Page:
Low GI (glycaemic index) diets are promoted by many Australian health professionals. Unfortunately the low GI concept in Australia often translates into higher consumption of meat and other animal products as people cut back on all carbohydrates, including those complex carbohydrates which have only ever been associated with better health. We recommend that if you use the GI concept, you make sure you select from a range of complex carbohydrates, i.e. whole foods – fruits, vegetables (including starchy vegetables), whole grains and legumes. Beware of highly processed food and high fat foods which use the low GI health claim for marketing.
It’s Heart disease that is responsible for much of the early death and disability in diabetes, not spiralling blood sugar levels. Dr Barnard says that “diabetes makes everything else worse” and this includes Alzheimer’s disease and heart disease. The nutrition that we use for diabetes must be the same nutrition that we use to prevent and manage heart disease – a low fat mostly vegan diet. The current trend towards higher (animal) protein diets for diabetes in Australia, even if it were effective, is not compatible with long term heart health.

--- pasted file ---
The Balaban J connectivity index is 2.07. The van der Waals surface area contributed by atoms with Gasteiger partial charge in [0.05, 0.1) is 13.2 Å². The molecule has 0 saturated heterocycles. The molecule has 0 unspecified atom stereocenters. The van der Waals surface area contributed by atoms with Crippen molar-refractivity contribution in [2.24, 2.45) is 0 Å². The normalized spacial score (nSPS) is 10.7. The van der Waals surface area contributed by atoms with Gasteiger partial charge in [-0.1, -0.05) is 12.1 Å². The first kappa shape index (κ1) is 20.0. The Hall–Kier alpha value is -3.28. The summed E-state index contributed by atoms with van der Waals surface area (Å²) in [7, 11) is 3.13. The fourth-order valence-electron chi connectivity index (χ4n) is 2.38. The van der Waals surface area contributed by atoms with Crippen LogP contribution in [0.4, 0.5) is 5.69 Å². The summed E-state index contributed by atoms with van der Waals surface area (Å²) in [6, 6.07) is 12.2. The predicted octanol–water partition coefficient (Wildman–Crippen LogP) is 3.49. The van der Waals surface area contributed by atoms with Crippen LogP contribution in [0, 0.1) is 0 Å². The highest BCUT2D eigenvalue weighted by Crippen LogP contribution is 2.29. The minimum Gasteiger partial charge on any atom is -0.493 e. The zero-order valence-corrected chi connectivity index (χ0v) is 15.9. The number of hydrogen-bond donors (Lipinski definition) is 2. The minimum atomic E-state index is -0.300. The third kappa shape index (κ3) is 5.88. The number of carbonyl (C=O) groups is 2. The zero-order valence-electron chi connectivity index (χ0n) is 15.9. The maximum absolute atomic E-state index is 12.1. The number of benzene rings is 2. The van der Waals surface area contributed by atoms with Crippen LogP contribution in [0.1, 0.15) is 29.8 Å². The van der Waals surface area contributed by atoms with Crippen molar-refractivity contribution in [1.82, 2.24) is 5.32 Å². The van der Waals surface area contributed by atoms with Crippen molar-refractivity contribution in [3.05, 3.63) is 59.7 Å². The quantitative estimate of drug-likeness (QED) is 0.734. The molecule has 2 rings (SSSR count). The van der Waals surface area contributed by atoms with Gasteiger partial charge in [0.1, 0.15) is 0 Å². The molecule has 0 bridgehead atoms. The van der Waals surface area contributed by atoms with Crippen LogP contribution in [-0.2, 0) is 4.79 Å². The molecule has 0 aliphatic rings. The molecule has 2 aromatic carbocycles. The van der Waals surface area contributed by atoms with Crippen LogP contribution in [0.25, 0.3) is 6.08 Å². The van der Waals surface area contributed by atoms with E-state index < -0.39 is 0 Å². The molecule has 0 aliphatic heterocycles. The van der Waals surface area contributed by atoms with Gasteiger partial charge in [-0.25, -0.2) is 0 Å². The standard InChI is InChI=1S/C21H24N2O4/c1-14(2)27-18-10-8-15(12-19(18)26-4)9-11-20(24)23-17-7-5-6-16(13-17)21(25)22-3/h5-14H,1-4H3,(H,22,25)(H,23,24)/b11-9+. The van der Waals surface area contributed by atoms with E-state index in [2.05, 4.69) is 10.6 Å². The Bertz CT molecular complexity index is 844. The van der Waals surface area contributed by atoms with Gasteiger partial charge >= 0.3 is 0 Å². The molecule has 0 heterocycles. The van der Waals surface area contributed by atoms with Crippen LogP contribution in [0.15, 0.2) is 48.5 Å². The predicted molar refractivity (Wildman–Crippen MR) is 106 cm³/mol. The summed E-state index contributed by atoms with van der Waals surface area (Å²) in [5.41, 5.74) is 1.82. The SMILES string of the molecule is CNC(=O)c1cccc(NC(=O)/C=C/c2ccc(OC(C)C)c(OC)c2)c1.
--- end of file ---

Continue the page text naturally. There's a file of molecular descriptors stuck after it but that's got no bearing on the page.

A word of warning before you start – this approach may work very quickly. If you are on insulin or other medications for diabetes and high blood pressure you should consult your doctor before you make the transition to a whole foods plant based diet.
It’s now up to you to decide how far to go with this. Our going plant strong section covers the practical aspects of whole foods plant based nutrition with extensive links to other websites.
- Diabetes physiology
- Treating Diabetes with a high carbohydrate plant-based diet
- Glycaemic Index (GI)
- Dietary Transition for Diabetes
- Type 1 Diabetes
- Barnard, N. D. (2007). Dr. Neal Barnard’s program for reversing diabetes: the scientifically proven system for reversing diabetes without drugs. New York: Rodale.